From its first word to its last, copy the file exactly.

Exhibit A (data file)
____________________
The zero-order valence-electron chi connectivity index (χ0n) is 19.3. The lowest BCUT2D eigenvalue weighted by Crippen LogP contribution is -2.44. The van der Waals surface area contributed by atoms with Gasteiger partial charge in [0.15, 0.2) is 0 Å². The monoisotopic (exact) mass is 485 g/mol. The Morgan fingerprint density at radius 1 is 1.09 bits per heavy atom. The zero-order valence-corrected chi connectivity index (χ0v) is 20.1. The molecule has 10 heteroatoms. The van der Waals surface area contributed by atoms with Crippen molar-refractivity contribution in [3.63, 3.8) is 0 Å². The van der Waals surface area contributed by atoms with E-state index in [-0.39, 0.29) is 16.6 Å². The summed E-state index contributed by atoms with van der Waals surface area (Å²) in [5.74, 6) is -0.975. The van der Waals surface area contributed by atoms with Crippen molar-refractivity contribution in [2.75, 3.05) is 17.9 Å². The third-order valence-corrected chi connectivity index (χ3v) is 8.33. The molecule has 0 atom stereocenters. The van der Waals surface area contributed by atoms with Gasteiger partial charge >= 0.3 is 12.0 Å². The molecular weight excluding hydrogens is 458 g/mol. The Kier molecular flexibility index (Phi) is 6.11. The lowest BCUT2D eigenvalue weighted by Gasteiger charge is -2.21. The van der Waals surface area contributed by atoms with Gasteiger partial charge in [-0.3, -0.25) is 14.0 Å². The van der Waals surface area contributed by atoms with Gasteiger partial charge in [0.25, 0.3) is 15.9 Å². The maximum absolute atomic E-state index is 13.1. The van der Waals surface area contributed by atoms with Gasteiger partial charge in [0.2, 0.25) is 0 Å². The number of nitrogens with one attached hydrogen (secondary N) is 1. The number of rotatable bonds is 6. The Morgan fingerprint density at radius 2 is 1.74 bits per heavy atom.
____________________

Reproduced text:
The zero-order valence-electron chi connectivity index (χ0n) is 19.3. The lowest BCUT2D eigenvalue weighted by Crippen LogP contribution is -2.44. The van der Waals surface area contributed by atoms with Gasteiger partial charge in [0.15, 0.2) is 0 Å². The monoisotopic (exact) mass is 485 g/mol. The Morgan fingerprint density at radius 1 is 1.09 bits per heavy atom. The zero-order valence-corrected chi connectivity index (χ0v) is 20.1. The molecule has 10 heteroatoms. The van der Waals surface area contributed by atoms with Crippen molar-refractivity contribution in [3.63, 3.8) is 0 Å². The van der Waals surface area contributed by atoms with E-state index in [-0.39, 0.29) is 16.6 Å². The summed E-state index contributed by atoms with van der Waals surface area (Å²) in [5.74, 6) is -0.975. The van der Waals surface area contributed by atoms with Crippen molar-refractivity contribution in [2.75, 3.05) is 17.9 Å². The third-order valence-corrected chi connectivity index (χ3v) is 8.33. The molecule has 0 atom stereocenters. The van der Waals surface area contributed by atoms with Gasteiger partial charge >= 0.3 is 12.0 Å². The molecular weight excluding hydrogens is 458 g/mol. The Kier molecular flexibility index (Phi) is 6.11. The lowest BCUT2D eigenvalue weighted by Gasteiger charge is -2.21. The van der Waals surface area contributed by atoms with Gasteiger partial charge in [-0.3, -0.25) is 14.0 Å². The van der Waals surface area contributed by atoms with Gasteiger partial charge in [0.25, 0.3) is 15.9 Å². The maximum absolute atomic E-state index is 13.1. The van der Waals surface area contributed by atoms with Gasteiger partial charge in [0.2, 0.25) is 0 Å². The number of nitrogens with one attached hydrogen (secondary N) is 1. The number of rotatable bonds is 6. The Morgan fingerprint density at radius 2 is 1.74 bits per heavy atom.